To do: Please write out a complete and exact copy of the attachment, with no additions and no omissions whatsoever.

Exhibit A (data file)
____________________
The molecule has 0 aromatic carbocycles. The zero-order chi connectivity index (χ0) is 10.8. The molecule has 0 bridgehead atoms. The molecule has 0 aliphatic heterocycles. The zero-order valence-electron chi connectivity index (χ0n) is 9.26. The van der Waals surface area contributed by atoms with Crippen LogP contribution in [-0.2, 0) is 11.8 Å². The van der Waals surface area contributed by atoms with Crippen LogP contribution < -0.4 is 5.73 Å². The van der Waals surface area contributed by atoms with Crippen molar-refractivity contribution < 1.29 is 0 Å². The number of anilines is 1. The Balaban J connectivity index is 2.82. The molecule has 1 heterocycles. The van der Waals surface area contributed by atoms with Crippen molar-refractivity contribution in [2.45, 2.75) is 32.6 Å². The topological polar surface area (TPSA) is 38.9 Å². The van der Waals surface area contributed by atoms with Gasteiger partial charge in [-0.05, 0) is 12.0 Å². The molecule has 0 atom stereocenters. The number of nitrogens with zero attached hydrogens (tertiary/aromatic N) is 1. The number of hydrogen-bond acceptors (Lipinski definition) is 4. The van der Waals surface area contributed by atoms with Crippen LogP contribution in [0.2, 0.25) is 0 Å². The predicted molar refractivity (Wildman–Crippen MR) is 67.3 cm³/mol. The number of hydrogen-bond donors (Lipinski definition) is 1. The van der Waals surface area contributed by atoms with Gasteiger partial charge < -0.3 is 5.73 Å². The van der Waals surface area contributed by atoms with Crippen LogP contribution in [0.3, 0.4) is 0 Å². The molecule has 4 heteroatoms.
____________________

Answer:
The molecule has 0 aromatic carbocycles. The zero-order chi connectivity index (χ0) is 10.8. The molecule has 0 bridgehead atoms. The molecule has 0 aliphatic heterocycles. The zero-order valence-electron chi connectivity index (χ0n) is 9.26. The van der Waals surface area contributed by atoms with Crippen LogP contribution in [-0.2, 0) is 11.8 Å². The van der Waals surface area contributed by atoms with Crippen LogP contribution < -0.4 is 5.73 Å². The van der Waals surface area contributed by atoms with Crippen molar-refractivity contribution < 1.29 is 0 Å². The number of anilines is 1. The Balaban J connectivity index is 2.82. The molecule has 1 heterocycles. The van der Waals surface area contributed by atoms with Crippen molar-refractivity contribution in [2.45, 2.75) is 32.6 Å². The topological polar surface area (TPSA) is 38.9 Å². The van der Waals surface area contributed by atoms with Gasteiger partial charge in [-0.05, 0) is 12.0 Å². The molecule has 0 atom stereocenters. The number of nitrogens with zero attached hydrogens (tertiary/aromatic N) is 1. The number of hydrogen-bond acceptors (Lipinski definition) is 4. The van der Waals surface area contributed by atoms with Crippen LogP contribution in [0.2, 0.25) is 0 Å². The predicted molar refractivity (Wildman–Crippen MR) is 67.3 cm³/mol. The number of hydrogen-bond donors (Lipinski definition) is 1. The van der Waals surface area contributed by atoms with Gasteiger partial charge < -0.3 is 5.73 Å². The van der Waals surface area contributed by atoms with Crippen LogP contribution in [0.3, 0.4) is 0 Å². The molecule has 4 heteroatoms.